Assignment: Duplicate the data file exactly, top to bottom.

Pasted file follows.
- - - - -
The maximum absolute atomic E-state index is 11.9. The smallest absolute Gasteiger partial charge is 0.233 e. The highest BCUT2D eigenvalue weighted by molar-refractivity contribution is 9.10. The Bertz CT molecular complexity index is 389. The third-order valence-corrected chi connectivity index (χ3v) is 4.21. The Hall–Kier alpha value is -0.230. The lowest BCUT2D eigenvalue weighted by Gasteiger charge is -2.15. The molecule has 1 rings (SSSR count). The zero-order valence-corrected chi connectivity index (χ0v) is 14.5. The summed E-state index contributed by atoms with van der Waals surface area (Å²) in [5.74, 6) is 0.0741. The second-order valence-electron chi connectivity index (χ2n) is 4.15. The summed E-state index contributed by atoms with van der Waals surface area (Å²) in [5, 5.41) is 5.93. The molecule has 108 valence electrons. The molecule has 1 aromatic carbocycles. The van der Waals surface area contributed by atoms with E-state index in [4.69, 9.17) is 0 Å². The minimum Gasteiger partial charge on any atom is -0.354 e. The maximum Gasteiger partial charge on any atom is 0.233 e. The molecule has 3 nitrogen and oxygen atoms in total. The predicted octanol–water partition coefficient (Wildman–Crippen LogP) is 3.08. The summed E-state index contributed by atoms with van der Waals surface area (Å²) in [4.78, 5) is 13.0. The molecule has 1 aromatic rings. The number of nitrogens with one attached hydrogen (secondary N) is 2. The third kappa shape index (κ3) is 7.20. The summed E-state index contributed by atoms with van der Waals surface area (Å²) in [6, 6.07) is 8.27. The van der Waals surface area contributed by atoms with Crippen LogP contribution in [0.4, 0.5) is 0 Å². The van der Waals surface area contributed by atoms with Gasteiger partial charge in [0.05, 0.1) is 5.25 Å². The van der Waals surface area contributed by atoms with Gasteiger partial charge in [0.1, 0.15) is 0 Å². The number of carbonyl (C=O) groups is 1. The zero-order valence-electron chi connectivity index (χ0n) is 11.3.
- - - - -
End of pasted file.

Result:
The maximum absolute atomic E-state index is 11.9. The smallest absolute Gasteiger partial charge is 0.233 e. The highest BCUT2D eigenvalue weighted by molar-refractivity contribution is 9.10. The Bertz CT molecular complexity index is 389. The third-order valence-corrected chi connectivity index (χ3v) is 4.21. The Hall–Kier alpha value is -0.230. The lowest BCUT2D eigenvalue weighted by Gasteiger charge is -2.15. The molecule has 1 rings (SSSR count). The zero-order valence-corrected chi connectivity index (χ0v) is 14.5. The summed E-state index contributed by atoms with van der Waals surface area (Å²) in [5.74, 6) is 0.0741. The second-order valence-electron chi connectivity index (χ2n) is 4.15. The summed E-state index contributed by atoms with van der Waals surface area (Å²) in [5, 5.41) is 5.93. The molecule has 108 valence electrons. The molecule has 1 aromatic carbocycles. The van der Waals surface area contributed by atoms with E-state index in [4.69, 9.17) is 0 Å². The minimum Gasteiger partial charge on any atom is -0.354 e. The maximum Gasteiger partial charge on any atom is 0.233 e. The molecule has 3 nitrogen and oxygen atoms in total. The predicted octanol–water partition coefficient (Wildman–Crippen LogP) is 3.08. The summed E-state index contributed by atoms with van der Waals surface area (Å²) in [4.78, 5) is 13.0. The molecule has 1 aromatic rings. The number of nitrogens with one attached hydrogen (secondary N) is 2. The third kappa shape index (κ3) is 7.20. The summed E-state index contributed by atoms with van der Waals surface area (Å²) in [6, 6.07) is 8.27. The van der Waals surface area contributed by atoms with Crippen LogP contribution in [0.4, 0.5) is 0 Å². The van der Waals surface area contributed by atoms with Gasteiger partial charge in [0.05, 0.1) is 5.25 Å². The van der Waals surface area contributed by atoms with Gasteiger partial charge in [0.1, 0.15) is 0 Å². The number of carbonyl (C=O) groups is 1. The zero-order valence-electron chi connectivity index (χ0n) is 11.3.